The Story Behind a Potential Protein Treatment for Achondroplasia

Injecting sFGFR3 induces bone growth in wildtype mice (WT) and achondroplastic mice (Fgfr3ach/+). Adapted from Fig. 2 (1).
Injecting sFGFR3 induces bone growth in wildtype mice (WT) and achondroplastic mice (Fgfr3 ach/+). Adapted from Fig. 2 (1).

Earlier this week, several news outlets reported on a decoy protein as a potential treatment for achondroplasia or, more commonly, dwarfism, but made no mention of its origins.

From the New York Times:

Injections of a decoy protein can restore normal bone growth in mice with dwarfism characteristics, according to a new study, suggesting a possible treatment for humans with the condition.

People born with achondroplasia, the most common form of dwarfism, tend to be short in stature with short arms and legs and a relatively larger head, sometimes resulting in problems with the spine and with hearing and breathing. The condition is caused by a single mutation in the gene Fgfr3, which provides instructions for making a protein involved in the development of bone and brain tissue.

The Fgfr3 gene codes for fibroblast growth factor receptor 3 (FGFR3), a protein found on the surface of cells that in essence serves as an antenna that cells use to communicate with each other.  During normal bone development, cells need to coordinate when to start or to stop making bone. They accomplish this by sending each other messages in the form of signaling proteins. Fibroblast growth factors are one group of proteins that provide cells the cue to stop making bone. When fibroblast growth factors attach to FGFR3, this cue is relayed to the cell. Certain mutations in FGFR3, however, cause the “antenna” to go haywire and transmit that signal for longer than usual resulting in the reduced bone growth typical of achondroplasia.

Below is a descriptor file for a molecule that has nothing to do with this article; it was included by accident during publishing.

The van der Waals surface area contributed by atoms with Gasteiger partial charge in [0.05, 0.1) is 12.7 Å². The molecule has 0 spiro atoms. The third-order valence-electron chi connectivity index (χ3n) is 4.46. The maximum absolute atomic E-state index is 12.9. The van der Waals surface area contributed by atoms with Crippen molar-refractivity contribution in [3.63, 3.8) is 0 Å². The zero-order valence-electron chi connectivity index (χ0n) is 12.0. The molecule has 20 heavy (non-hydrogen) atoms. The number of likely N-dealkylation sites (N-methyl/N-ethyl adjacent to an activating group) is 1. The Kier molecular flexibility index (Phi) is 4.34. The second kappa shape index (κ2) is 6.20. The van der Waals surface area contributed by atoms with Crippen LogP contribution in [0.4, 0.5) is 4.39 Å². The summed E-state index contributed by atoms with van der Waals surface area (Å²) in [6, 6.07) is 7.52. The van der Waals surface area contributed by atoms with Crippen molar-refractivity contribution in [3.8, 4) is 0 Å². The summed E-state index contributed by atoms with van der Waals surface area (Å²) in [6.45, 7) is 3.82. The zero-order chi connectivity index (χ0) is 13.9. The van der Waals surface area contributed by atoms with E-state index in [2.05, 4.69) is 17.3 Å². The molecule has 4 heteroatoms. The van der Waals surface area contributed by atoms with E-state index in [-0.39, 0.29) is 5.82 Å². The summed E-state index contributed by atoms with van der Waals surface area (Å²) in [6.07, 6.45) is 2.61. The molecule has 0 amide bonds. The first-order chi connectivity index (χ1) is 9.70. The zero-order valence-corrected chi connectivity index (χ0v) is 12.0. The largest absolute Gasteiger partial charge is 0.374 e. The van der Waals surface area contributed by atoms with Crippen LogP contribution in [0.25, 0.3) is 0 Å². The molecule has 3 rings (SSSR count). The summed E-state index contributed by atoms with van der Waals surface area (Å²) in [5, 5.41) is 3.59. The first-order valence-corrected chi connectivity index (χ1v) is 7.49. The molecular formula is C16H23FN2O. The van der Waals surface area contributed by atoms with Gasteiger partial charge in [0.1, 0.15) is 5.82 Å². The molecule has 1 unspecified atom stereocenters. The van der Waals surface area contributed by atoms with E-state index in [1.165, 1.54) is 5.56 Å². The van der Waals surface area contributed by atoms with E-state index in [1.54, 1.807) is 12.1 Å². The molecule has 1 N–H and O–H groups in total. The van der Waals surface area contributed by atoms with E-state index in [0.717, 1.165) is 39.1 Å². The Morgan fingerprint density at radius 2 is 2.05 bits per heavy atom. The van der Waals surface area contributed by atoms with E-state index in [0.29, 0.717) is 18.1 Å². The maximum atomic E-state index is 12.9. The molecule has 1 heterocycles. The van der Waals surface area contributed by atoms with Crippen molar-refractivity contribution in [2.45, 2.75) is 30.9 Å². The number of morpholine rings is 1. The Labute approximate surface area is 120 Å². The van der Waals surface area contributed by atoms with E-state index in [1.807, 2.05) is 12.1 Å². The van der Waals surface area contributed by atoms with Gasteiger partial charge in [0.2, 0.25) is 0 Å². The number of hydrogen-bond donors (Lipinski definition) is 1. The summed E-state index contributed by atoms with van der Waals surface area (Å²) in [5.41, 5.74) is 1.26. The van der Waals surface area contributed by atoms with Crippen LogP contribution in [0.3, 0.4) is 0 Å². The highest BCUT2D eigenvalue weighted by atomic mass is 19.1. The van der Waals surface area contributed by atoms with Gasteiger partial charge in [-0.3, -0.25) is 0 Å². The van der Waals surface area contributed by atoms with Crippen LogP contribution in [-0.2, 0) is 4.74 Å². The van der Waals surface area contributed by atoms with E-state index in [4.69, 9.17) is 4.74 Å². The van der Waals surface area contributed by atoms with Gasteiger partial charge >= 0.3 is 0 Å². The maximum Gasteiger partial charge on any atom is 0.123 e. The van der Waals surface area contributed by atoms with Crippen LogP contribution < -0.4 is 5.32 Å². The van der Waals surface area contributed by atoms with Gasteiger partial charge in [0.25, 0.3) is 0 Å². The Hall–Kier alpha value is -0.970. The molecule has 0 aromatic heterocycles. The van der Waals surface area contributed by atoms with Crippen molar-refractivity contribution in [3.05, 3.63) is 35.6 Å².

The FGFR3 protein is composed of three parts: an extracellular domain that binds to FGFs, a transmembrane (TM) domain that anchors the receptor to the surface of the cell, and an intracellular domain that is responsible for relaying the signal intracellularly. The decoy protein sFGFR3 is secreted because it is missing the transmembrane (TM) domain that anchors it to the cell membrane. Adapted from Fig. 1 (1).

Interestingly, the decoy protein that was injected into the achondroplastic mice is in actuality just a shortened form of FGFR3 called sFGFR3. Normal FGFR3 protein has three parts: a portion that juts out of the cell that acts as the “antenna” for fibroblast growth factor signals called the extracellular domain, an anchor that keeps FGFR3 attached to the cell surface called a transmembrane domain, and a region that is responsible for relaying the signal into the cell called the intracellular domain. In contrast, the sFGFR3 decoy protein is missing the transmembrane domain and has no way of anchoring itself to the cell surface. But since it still has the extracellular portion, sFGFR3 can bind fibroblast growth factors before they reach the mutated FGFR3 proteins. By intercepting the signal, the decoy protein prevents the mutated FGFR3 protein from transmitting instructions to stop making bone. Not only did this strategy restore bone growth in the mice with dwarfism, but it improved other complications associated skeletal abnormalities such as “paraplegia, mortality, and respiratory failure.” The same NYT article was quick to note: